Human Rights Situation of Persons Deprived of Liberty in Uruguay

Photo by Patricia Leiva/OAS.

Commissioners: Tracy Robinson, Rodrigo Escobar Gil, Felipe González, Rosa María Ortiz
Petitioner:
Instituto de Estudios Legales y Sociales del Uruguay (IELSUR)
State:
Uruguay

On Tuesday, March 27, 2012, the Inter-American Commission on Human Rights (IACHR, Commission) held a thematic hearing on the human rights situation of persons deprived of liberty in Uruguay. In 2011, the Commission’s Office of the Rapporteur on the Rights of Persons Deprived of Liberty visited Uruguay to observe the prison system and issue recommendations for improvement. The petitioner, Instituto de Estudios Legales y Sociales del Uruguay (IELSUR), requested the hearing to discuss implementing the Rapporteur’s recommendations and protecting the rights of persons deprived of liberty in Uruguay.

The petitioner first provided an overview of Uruguayan prison system conditions, explaining that prisons are severely overcrowded, which contributes to serious health, hygiene, and other problems. The petitioner noted that 65% of inmates are awaiting trial, and the accused are not separated from the convicted, which is a violation of Article 5.4 of the American Convention on Human Rights. The petitioner requested information about steps the state has taken to implement the Rapporteur’s recommendations, and argued that the actions taken thus far have not improved conditions. The petitioner also expressed concern about government plans to privatize prisons and certain services in prisons, which could encourage further increases in the prison population. Finally, the petitioner inquired about legislation regarding alternatives to imprisonment. Although Law 17897 provides for sentence reductions under certain conditions, including through work and study programs, the petitioner argued that the law has not been properly enforced and that not all inmates have access to this opportunity.

In response, the state of Uruguay affirmed the current administration’s commitment to improving the conditions of persons deprived of liberty, and provided examples of action taken to reduce overcrowding such as building new facilities and expanding and renovating preexisting structures. The state indicated that it has also sought to improve conditions within the prisons by cleaning, remodeling, and establishing health care services and cultural centers in some prisons. The state described a plan to withdraw prisons from police control and management, making them entirely independent of the police. It also mentioned measures adopted by the legislature to support alternatives to permanent detention and create an office for assisted release. The European Union and the United Nations Development Program are providing support for these initiatives. In response to the petitioner’s concern that there are insufficient opportunities for inmates to participate in education and work programs, the state explained that it has signed many agreements with companies for this purpose, but did not say whether these agreements have been implemented.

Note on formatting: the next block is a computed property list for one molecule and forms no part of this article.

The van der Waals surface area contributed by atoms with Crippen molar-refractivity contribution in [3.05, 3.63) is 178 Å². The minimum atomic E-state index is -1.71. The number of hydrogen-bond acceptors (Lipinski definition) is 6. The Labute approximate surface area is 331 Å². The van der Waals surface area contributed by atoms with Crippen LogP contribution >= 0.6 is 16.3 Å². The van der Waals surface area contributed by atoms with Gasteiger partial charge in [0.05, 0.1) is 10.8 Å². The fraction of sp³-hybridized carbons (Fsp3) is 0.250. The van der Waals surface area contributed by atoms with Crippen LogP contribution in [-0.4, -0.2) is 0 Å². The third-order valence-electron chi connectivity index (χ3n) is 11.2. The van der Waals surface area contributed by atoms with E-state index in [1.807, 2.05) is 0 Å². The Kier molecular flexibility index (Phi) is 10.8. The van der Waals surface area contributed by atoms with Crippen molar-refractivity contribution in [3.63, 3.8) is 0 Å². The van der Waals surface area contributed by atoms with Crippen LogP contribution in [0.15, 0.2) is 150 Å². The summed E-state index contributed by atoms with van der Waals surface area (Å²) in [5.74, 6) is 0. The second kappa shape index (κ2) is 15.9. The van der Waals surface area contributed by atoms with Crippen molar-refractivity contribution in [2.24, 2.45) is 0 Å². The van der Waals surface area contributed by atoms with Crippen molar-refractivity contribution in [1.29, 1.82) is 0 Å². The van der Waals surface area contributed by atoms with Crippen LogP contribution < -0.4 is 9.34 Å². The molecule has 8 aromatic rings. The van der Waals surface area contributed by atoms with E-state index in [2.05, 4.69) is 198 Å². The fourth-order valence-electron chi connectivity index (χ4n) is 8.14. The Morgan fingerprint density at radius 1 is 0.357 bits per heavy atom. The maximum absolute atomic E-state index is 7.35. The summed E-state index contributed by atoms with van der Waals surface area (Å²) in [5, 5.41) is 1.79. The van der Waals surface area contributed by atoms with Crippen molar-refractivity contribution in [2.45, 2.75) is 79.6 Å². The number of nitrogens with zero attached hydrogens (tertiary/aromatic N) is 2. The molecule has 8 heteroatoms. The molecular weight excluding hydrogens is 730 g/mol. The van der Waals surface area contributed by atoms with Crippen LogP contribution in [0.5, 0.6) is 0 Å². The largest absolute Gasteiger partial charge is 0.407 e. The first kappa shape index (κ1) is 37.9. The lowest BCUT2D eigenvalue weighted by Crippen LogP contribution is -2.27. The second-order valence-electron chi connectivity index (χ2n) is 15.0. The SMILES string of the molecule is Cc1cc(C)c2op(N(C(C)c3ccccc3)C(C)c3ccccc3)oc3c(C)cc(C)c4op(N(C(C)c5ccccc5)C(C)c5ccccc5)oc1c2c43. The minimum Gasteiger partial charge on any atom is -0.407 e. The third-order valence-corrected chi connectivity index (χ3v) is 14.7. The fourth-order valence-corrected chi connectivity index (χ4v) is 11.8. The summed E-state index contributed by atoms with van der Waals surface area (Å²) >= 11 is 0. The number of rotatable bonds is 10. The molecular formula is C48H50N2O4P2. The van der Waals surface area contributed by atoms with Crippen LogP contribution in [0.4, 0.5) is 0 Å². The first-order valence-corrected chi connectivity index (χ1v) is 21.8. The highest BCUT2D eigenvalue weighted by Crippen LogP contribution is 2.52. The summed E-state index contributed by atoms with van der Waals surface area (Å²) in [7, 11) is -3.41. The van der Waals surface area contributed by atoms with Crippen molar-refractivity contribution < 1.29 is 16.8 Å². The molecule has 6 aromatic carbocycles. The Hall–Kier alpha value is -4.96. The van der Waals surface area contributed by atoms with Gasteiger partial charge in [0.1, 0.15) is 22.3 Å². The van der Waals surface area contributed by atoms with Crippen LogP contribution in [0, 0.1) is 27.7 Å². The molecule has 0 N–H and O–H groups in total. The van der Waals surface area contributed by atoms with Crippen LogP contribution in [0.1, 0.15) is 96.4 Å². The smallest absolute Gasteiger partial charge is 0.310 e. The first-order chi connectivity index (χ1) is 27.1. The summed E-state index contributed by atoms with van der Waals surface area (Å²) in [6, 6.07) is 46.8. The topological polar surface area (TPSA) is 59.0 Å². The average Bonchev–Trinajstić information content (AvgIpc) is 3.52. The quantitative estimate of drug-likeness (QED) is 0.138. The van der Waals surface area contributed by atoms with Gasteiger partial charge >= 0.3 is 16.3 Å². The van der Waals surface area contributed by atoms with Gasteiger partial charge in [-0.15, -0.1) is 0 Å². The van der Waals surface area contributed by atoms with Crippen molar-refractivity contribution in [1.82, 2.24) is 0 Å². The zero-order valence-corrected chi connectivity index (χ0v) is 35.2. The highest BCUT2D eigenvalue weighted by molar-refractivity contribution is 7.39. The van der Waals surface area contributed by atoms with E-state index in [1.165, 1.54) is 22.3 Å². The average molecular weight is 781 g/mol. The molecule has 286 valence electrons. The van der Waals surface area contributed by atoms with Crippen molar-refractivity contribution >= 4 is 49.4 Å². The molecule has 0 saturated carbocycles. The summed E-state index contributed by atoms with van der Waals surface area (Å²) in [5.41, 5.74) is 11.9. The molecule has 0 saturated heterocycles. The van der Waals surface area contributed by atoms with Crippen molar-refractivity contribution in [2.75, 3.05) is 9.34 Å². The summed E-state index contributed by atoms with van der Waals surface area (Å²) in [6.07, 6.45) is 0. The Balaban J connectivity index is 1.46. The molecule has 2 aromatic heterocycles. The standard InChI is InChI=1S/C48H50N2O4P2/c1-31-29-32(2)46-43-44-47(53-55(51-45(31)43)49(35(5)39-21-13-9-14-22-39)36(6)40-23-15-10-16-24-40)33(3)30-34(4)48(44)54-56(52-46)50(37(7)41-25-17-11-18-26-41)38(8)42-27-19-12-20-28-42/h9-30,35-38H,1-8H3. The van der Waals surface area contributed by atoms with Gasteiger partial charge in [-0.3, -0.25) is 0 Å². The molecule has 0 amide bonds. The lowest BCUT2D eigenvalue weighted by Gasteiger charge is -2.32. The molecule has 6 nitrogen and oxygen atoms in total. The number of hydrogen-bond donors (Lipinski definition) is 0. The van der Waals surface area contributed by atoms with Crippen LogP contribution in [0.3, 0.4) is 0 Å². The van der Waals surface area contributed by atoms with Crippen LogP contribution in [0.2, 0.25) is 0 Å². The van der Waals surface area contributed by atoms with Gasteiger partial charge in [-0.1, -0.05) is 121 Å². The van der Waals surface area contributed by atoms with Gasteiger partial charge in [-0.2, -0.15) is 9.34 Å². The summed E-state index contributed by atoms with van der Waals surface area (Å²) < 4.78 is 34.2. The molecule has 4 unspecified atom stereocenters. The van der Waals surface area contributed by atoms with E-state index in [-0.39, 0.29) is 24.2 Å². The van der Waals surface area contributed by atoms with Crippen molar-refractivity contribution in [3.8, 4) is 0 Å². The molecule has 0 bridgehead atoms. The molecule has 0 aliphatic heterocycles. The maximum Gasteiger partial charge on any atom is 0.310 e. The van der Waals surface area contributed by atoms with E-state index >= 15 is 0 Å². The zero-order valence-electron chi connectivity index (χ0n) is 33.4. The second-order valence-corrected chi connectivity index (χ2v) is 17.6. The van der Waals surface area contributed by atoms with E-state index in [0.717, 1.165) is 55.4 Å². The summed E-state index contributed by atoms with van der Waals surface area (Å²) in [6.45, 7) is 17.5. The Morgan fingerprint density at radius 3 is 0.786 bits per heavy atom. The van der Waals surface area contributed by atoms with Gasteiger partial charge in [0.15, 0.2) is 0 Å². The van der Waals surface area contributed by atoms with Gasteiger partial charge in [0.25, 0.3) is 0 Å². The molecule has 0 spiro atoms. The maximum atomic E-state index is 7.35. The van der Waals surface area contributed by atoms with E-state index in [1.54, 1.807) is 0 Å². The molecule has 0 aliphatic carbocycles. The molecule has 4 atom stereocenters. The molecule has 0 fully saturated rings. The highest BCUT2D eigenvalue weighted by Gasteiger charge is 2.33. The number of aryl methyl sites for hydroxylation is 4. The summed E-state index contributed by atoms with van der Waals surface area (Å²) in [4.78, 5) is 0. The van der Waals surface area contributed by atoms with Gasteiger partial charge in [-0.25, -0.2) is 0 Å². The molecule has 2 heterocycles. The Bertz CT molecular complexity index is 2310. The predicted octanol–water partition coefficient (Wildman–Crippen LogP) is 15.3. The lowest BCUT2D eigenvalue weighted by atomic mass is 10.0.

Commissioner Rodrigo Escobar Gil, Rapporteur on the Rights of Persons Deprived of Liberty, stated that during his visit to Uruguay, he noticed that the situation of persons deprived of liberty was very serious. Commissioner Escobar Gil first asked what measures the state was taking to reduce the abuse of pre-trial detention as a widespread practice. Second, he asked whether there have been bills introduced to implement alternatives to imprisonment or training programs geared towards rehabilitating inmates. Finally, he asked if there have been reforms in specific prisons where conditions were particularly grave during his visit. Commissioner Rosa María Ortiz requested information about a juvenile detention center where prisoners were confined for twenty-three hours a day and had limited access to education and health care.

In response to the Commissioner’s questions, the state explained that rather than closing the specific prisons where conditions had been particularly serious, the state had renovated those facilities and redistributed prisoners to address overcrowding. In regard to concerns about pre-trial detention, the state invoked Law 17726, which provides alternatives to imprisonment in some cases, but did not address the petitioner’s concerns about implementation of these measures. Additional planned legislative initiatives include reform of the Criminal Code, alternative sentencing measures, and a bill regulating the new National Institute of Rehabilitation (INR). In response to the situation of juveniles in the prison system, the state explained that the Uruguayan Congress is planning on creating a human rights institute that will serve as an umbrella agency dealing with human rights, including juvenile defense issues.

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